Nearly a decade ago ago I hopefully envisaged the Vegas Group as a fictional, near-future, informal association of like-minded people coming together to organize and fund trials of early rejuvenation therapies, a natural outgrowth of longevity-focused conferences and progress in the underlying science. I put the founding date for the Vegas Group as 2016. That might be close, as it turns out. On balance, I think that the Society for the Rescue of our Elders, established this year in the wake of the Revolution Against Aging and Death (RAAD) Festival, has a shot at becoming this association in reality. A number of quite sensible people in our community are apparently involved, and the Society for the Rescue of our Elders is in a position to harness the raw enthusiasm of two generations of longevity advocates and potential trial participants: those who started in the 1970s, tried and failed to make anti-aging medicine work, but who still have the enthusiasm for the cause, and those of today who are focused on senolytics, gene therapies, and other modern techniques that may well produce actual, functional, first generation rejuvenation therapies. The evidence to date looks good.
Individuals associated with the Society for the Rescue of our Elders are coordinating and organizing a small variety of human trials at this point, covering a number of approaches to treating aging as a medical condition. I think some of these are worth the effort and we should be cautiously enthused: primarily senolytics to remove the contribution of senescent cells to the aging process, but also other items with varying degrees of support. The important point here is that this is happening at all, that our broader community has generated an association that can potentially act as a seed, a nucleus, a rallying point for all additional efforts. Many hands can make light work, and once there exists an informal network with experience in running the trials that we want to see take place, then future trials and larger trials and clinical availability all become that much easier to organize. Once the relationships with laboratories and university groups and all the other important groups are there - well, that is the hurdle that would stop most people from proceeding, not the funds. What use money when you are corroding?
I have in the past suggested that at some point the "anti-aging" marketplace, whose participants have built an industry and pipeline and customer base on the basis of selling things that don't work, will gravitate to the first potential approaches that do in fact work. A significant fraction of those involved are still believers in the original goal - to meaningfully turn back aging. The Society for the Rescue of our Elders, like the RAAD Festival, emerges from the Life Extension Foundation crowd. They have always had the burden of being supplement and "anti-aging" focused, but their initiatives have been incrementally stepping towards engagement with the most promising new medical technology, and I suppose that the current explosion of interest in senolytics has finally tipped things over the edge. Rejuvenation therapies are almost here, cheap candidate drugs exist, and it would be foolish to think that the "anti-aging" community would ignore this development. In the present environment, an alliance between those who can bring funding and a broad base of interested participants and those who know the presently most promising science and medical initiatives could go a long way. That is exactly what may be happening here.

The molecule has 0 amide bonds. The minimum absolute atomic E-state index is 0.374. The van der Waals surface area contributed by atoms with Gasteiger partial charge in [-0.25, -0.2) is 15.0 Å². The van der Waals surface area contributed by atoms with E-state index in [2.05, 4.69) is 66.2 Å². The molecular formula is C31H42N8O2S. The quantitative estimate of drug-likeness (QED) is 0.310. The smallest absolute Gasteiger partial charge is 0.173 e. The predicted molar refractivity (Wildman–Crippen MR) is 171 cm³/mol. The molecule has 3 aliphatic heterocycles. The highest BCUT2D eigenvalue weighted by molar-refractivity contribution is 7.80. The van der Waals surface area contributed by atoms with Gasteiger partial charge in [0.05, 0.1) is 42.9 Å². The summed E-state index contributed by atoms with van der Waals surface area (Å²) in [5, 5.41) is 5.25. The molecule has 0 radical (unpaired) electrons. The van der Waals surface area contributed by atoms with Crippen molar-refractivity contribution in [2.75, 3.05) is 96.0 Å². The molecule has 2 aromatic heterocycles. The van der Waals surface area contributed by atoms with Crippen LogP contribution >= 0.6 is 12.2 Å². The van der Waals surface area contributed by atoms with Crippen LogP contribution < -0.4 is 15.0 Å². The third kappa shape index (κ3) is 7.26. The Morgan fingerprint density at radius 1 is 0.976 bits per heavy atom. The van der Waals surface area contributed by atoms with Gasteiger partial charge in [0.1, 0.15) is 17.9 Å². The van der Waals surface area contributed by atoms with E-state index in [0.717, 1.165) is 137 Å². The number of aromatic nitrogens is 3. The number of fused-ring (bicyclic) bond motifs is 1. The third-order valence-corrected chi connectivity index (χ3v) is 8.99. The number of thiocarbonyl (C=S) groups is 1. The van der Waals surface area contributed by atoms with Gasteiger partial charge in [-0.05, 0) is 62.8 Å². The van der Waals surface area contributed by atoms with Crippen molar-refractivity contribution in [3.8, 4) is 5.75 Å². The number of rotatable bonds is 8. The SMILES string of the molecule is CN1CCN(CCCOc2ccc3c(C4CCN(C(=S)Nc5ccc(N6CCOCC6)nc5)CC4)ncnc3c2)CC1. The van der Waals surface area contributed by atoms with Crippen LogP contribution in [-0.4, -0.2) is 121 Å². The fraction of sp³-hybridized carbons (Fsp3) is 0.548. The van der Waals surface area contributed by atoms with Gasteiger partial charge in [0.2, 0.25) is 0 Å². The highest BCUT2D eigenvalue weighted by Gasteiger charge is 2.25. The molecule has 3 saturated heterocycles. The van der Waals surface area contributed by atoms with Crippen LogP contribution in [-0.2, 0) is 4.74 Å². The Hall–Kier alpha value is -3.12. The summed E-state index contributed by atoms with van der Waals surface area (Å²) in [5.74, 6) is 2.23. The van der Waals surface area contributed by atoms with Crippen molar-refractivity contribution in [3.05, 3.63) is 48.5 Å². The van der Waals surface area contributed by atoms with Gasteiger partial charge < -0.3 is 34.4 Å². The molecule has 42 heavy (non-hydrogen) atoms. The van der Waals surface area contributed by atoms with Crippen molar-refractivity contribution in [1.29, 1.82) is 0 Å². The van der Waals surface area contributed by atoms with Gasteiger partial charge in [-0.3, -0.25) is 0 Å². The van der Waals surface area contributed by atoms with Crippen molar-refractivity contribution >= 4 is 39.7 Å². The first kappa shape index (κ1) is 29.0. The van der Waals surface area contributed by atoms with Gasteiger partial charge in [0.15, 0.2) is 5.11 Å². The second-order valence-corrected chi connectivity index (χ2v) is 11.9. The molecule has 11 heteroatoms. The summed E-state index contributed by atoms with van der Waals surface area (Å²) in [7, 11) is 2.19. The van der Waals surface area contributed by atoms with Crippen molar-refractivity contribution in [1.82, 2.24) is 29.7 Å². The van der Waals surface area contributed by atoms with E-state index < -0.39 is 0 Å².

I can say that had I the funds to pay for organizing a trial of one of the more promising senolytic drug candidates, I'd certainly be interested in coordinating with the people who are already running a small senolytic trial with the Society for the Rescue of our Elders. There are, I think, any number of individuals ten or twenty years my senior with the resources to do just that, were they aware of the opportunity. One of them already has. In my hypothetical had-I-the-funds trial, I'd collar a dozen volunteers in their late 40s, a selection of the assays I suggested would be good for a single-person experiment, and look for significant effects in the demographic who are just starting to see the first declines of aging. It would be an interesting counterpoint to the current - and quite sensible - strategy of restricting trials to people in their late 60s and older, possessed obvious manifestations of aging. Larger and more pressing problems make it easier to quantify the results of treatments like clearance of senescent cells. But aging doesn't start at 60, and the ideal time to begin rejuvenation therapies is earlier in life. Therefore we want to be able to prove that the first senolytic drugs are or are not capable of producing meaningful outcomes at those earlier ages.
The Society for the Rescue of our Elders is still at the stage of understanding how to best manage the self-assembly of a community, and how to channel help. But they have a contact form, they have an email address. If you can help to make things happen, given a network of connections to laboratories, clinics, and research groups, let them know. Tell them what you can bring to the table and ask for their contacts, then see what can be made to happen. It is a much better path that sitting around waiting for someone else to do the work of bringing therapies to the clinic.